As you can see, the main control panel is festooned with antique toggle switches and pushbutton switches and potentiometers (actually, only the knobs are antique, the pots themselves are modern and motorized, but that’s a story for another day). Each of the switches and pushbuttons are equipped with two tricolor LEDs, while each knob is accompanied by a ring of 16 tricolor LEDs.

The relevant part of this machine to us here is the “furnace” on the right-hand-side of the upper cabinet’s control panel. This is, of course, illuminated by tricolor LEDs (the antique copper-and-brass fire extinguisher mounted on the side is just for show). Observe the inverted brass cone sticking out of the right-hand side of the upper cabinet. In order to power-up the engine, the user first holds a flame under this cone (I personally use a gas barbecue lighter).

There is a temperature sensor mounted at the other end of the brass pipe. After a few seconds, you hear a “pop” as the furnace “ignites” and starts to flicker. At this point you work a 100-year old leather foot pump (not shown above) that was originally used by a dentist to power his drill. If you pump hard enough, the furnace gradually starts to glow brighter and brighter. When the time is right, you throw the knife switch and — if you are lucky — the engine will commence its main power up sequence, but we digress…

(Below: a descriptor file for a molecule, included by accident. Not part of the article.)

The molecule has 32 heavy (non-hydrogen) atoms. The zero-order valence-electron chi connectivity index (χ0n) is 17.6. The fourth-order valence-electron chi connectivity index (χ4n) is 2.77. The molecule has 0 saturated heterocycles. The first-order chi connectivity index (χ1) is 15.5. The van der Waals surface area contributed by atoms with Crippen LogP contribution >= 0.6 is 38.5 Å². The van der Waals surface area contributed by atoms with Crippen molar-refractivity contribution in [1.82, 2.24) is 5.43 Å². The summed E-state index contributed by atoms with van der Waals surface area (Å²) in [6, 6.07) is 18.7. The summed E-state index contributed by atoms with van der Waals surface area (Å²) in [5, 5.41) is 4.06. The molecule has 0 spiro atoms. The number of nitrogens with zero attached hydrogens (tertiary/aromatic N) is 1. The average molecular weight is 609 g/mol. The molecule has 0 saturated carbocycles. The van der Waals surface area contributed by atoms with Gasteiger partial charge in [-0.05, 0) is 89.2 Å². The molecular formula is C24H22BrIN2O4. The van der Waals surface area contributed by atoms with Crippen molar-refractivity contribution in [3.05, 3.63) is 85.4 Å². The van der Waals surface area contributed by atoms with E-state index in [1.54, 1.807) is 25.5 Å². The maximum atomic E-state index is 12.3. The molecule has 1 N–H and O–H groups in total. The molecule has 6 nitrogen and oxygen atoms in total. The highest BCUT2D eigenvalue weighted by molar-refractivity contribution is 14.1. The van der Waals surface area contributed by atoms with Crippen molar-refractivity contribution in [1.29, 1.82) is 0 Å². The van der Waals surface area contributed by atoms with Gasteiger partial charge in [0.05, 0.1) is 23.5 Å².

Sad to relate, I must admit that over the years I had grown to be a little blasé with regard to utilizing ESD protection whilst working on my hobby projects. Observe the image below, which shows the Prognostication Engine’s furnace under construction.

The Prognostication Engine’s furnace under construction (Image source: Max Maxfield)

On the left we see the case from a defunct analog meter. This holds a piece of card carrying 64 tricolor LEDs. The disk of what appears to be frosted glass to the upper-right of the case is composed of crushed glass mixed with clear epoxy. This acts as a diffuser and reflects and refracts the light from the LEDs. The disk of rippled glass mounts in the front of the case. When combined with appropriate LED sequencing, this all goes to give a realistic sense of flickering flames.